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Mona Hatoum Projection (velvet), 2013. Photo by Geoff Winningham.
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Mona Hatoum Projection (velvet), 2013. Photo by Geoff Winningham.
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Mona Hatoum Projection (velvet), 2013. Photo by Geoff Winningham.

Mona Hatoum

Projection (velvet), 2013
Silk velvet and mild steel

Jones Graduate School of Business, Second Floor Dean's Suite
Acquisition made possible by the Jones Graduate School of Business

 

The work of London-based artist Mona Hatoum critically examines the contradictions and uncertainties of our contemporary global society. Often referencing domestic and everyday objects, Hatoum creates installations and sculptures that capitalize on unexpected combinations to evoke a range of conflicting emotions such as fear and fascination, or attraction and revulsion. Over her four-decade career, she has continually investigated ideas of home and displacement as experienced through the lens of global instability and political upheaval.

Projection (velvet) reframes the world as unfamiliar and desolate. The dimensions and shapes of the continents on the velvet surface are based on a Gall-Peters Projection, which attempts to present landmasses according to their relative proportional sizes, rather than those of the more familiar Mercator Projection, which alters the size and shape of continents and makes Northern-hemisphere territories appear larger than they are. Hatoum’s landforms, which have been laser burned on the surface of the velvet, resemble worn-out patches that come together to form a scorched geography of depleted terrains or eroded landscapes. The recessed outlines of the map appear to be submerged into protruding bodies of water. The title of the work evokes questions and uncertainties regarding our future rather than providing answers.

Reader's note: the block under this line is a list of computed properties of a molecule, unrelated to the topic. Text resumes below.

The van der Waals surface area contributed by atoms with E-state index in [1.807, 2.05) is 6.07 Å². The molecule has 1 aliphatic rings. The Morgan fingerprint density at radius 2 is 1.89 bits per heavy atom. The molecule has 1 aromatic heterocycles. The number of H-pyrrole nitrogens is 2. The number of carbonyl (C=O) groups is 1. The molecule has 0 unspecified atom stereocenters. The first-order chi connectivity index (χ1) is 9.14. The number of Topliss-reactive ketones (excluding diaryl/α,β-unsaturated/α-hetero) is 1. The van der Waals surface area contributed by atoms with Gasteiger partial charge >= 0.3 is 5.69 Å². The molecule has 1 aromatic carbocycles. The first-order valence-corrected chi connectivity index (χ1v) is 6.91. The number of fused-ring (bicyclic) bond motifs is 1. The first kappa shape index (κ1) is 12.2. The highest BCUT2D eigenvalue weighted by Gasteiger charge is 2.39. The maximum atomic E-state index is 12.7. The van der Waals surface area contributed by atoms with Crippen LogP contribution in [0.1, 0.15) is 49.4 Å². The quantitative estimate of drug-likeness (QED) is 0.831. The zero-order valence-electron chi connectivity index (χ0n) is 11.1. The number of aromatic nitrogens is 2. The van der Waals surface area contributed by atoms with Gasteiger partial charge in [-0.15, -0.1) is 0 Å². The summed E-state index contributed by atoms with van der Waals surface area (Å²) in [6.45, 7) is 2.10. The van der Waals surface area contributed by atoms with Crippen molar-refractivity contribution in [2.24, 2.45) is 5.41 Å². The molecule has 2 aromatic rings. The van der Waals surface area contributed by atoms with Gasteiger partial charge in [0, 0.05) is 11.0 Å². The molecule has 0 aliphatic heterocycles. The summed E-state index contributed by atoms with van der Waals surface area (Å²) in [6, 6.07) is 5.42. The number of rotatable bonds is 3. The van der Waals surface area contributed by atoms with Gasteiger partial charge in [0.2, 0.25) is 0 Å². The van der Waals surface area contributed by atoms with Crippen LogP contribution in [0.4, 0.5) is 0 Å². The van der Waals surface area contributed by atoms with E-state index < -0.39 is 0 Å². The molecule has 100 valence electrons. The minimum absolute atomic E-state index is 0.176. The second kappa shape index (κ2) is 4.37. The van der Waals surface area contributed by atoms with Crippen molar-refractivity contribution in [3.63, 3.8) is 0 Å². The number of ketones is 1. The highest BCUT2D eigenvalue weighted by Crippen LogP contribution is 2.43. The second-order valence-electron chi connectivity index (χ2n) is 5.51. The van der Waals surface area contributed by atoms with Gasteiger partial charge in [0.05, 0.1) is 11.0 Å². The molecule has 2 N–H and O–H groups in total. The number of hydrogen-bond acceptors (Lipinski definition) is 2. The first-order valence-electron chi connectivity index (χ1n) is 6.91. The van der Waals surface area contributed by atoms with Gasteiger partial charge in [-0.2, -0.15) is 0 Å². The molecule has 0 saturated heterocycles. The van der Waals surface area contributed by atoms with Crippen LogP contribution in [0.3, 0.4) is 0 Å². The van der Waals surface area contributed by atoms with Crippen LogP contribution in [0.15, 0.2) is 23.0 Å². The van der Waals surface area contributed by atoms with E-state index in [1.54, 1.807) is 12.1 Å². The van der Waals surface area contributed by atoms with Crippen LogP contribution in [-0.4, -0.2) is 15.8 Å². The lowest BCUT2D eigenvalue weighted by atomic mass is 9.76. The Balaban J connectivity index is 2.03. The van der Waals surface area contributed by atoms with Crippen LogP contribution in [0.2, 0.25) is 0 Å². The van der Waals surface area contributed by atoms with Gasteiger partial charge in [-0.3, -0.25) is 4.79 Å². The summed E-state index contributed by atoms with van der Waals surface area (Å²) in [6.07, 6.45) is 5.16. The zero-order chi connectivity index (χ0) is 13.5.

About the artist: Mona Hatoum (b. 1952, Beirut, Lebanon) is the child of a Palestinian family, born in Beirut, and has lived and worked in London since 1975. She attended Beirut University College, and then pursued her studies in Great Britain at the Byam Shaw School of Art from 1975 to 1979 and at the Slade School of Art, London, from 1979 to 1981. After choosing performance and video as her predominant media forms throughout the 1980s, she turned to sculptural installations and objects in 1989. 

Hatoum’s art has been the subject of numerous solo museum exhibitions in Asia, Australia, Europe, the Middle East, and North and South America. A major survey exhibition was organized by the Centre Pompidou, Paris, and traveled to the Tate Modern, London, and the Kiasma Museum of Contemporary Art, Helsinki, in 2016. Hatoum was awarded the Joan Miró Prize from the Fundació Joan Miró, Barcelona, in 2011, and she was the recipient of the 10th Hiroshima Art Prize, and a solo exhibition of her work was held at the Hiroshima City Museum of Contemporary Art in 2017. In 2018, Mona Hatoum: Terra Infirma, the first major solo exhibition in the United States in more than twenty years was presented at both the Menil Collection in Houston and the Pulitzer Arts Foundation in St. Louis.